A federal grand jury on Thursday returned a 34-count indictment against Los Angeles City Councilman Jose Huizar as part of an ongoing corruption investigation, CBS Los Angeles reports. Huizar, 51, has been accused of leading a criminal enterprise where prosecutors say he used his position at City Hall to enrich himself and his close associates.
Huizar was charged last month with one count of conspiracy to violate the Racketeer Influenced and Corrupt Organizations (RICO) Act.
Thursday's indictment charges Huizar with the following criminal charges: 12 counts of honest services wire fraud; two counts of honest services mail fraud; four counts of traveling interstate in aid of racketeering; six counts of bribery; five counts of money laundering; one count of structuring cash deposits to conceal bribes; one count of making a false statement to a financial institution; one count of making false statements to federal law enforcement; and one count of tax evasion, according to prosecutors.
Among the corruption allegations, Huizar is accused of illegally accepting more than $800,000 in benefits from an unidentified Chinese billionaire who runs a multinational development firm and who owns a hotel in Huizar's district.
Prosecutors say "Chairman E" provided $600,000 in collateral to fund the settlement of a sexual harassment lawsuit filed against Huizar by a former congressional district staffer. The allegations threatened his 2015 reelection campaign.
The indictment alleges that Huizar operated the "CD-14 Enterprise," along with co-conspirators including "Individual 1," a former general manager of the Los Angeles Department of Building and Safety and former deputy mayor; George Esparza, Huizar's former special assistant; and real estate development consultant George Chiang. Members and associates of the criminal enterprise referred to Huizar as their "boss," operated as a criminal organization, and worked together for common purposes, the indictment alleges.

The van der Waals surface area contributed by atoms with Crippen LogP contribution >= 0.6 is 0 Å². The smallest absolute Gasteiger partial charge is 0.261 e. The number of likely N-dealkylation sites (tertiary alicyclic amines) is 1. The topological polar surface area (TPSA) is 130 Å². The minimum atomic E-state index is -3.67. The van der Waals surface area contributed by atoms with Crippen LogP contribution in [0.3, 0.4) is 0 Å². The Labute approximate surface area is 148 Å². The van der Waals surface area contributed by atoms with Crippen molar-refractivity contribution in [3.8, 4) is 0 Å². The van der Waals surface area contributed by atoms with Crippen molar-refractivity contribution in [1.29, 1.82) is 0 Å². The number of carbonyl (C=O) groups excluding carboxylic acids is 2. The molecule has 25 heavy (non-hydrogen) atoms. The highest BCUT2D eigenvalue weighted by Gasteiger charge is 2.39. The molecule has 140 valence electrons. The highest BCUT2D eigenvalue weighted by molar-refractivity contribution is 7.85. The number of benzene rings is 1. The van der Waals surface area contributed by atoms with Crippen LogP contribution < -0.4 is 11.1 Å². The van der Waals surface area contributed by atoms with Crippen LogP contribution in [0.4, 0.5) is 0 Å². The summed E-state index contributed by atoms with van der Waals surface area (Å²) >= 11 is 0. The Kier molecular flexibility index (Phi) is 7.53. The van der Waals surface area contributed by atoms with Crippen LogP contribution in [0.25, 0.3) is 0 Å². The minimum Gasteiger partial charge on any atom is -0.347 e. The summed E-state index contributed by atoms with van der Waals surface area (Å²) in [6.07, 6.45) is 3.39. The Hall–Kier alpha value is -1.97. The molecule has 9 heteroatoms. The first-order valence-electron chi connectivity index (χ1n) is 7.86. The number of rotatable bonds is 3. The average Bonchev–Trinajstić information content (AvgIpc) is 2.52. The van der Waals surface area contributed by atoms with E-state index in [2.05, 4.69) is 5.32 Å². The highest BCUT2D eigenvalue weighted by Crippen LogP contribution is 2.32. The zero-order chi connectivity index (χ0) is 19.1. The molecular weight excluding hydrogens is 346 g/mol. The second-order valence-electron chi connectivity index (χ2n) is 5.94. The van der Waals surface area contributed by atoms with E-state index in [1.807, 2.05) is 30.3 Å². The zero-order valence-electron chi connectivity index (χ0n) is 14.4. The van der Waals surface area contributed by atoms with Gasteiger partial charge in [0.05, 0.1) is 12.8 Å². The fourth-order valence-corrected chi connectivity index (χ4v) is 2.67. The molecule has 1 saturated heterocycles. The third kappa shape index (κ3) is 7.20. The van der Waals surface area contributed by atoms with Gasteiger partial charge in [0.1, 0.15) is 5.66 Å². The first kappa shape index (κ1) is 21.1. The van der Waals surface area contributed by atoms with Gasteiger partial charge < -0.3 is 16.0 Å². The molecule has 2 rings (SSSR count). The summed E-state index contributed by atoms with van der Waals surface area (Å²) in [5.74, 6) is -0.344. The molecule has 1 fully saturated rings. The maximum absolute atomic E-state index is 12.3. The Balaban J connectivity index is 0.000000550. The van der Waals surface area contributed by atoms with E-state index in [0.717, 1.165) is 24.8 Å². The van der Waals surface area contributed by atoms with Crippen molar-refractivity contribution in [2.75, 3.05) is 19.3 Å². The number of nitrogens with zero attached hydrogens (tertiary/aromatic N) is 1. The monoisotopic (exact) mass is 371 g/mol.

According to prosecutors, the CD-14 Enterprise had several objectives, including enriching its members and associates through means that included bribery, extortion, and honest services fraud; advancing its political goals and maintaining its control and authority; concealing the enterprise's financial activities, and protecting the enterprise by concealing its activities and shielding the enterprise from detection by law enforcement, the city, and the public.
Huizar could face up to 30 years in federal prison if convicted on all charges. He is scheduled to appear via videoconference for his arraignment on August 3.
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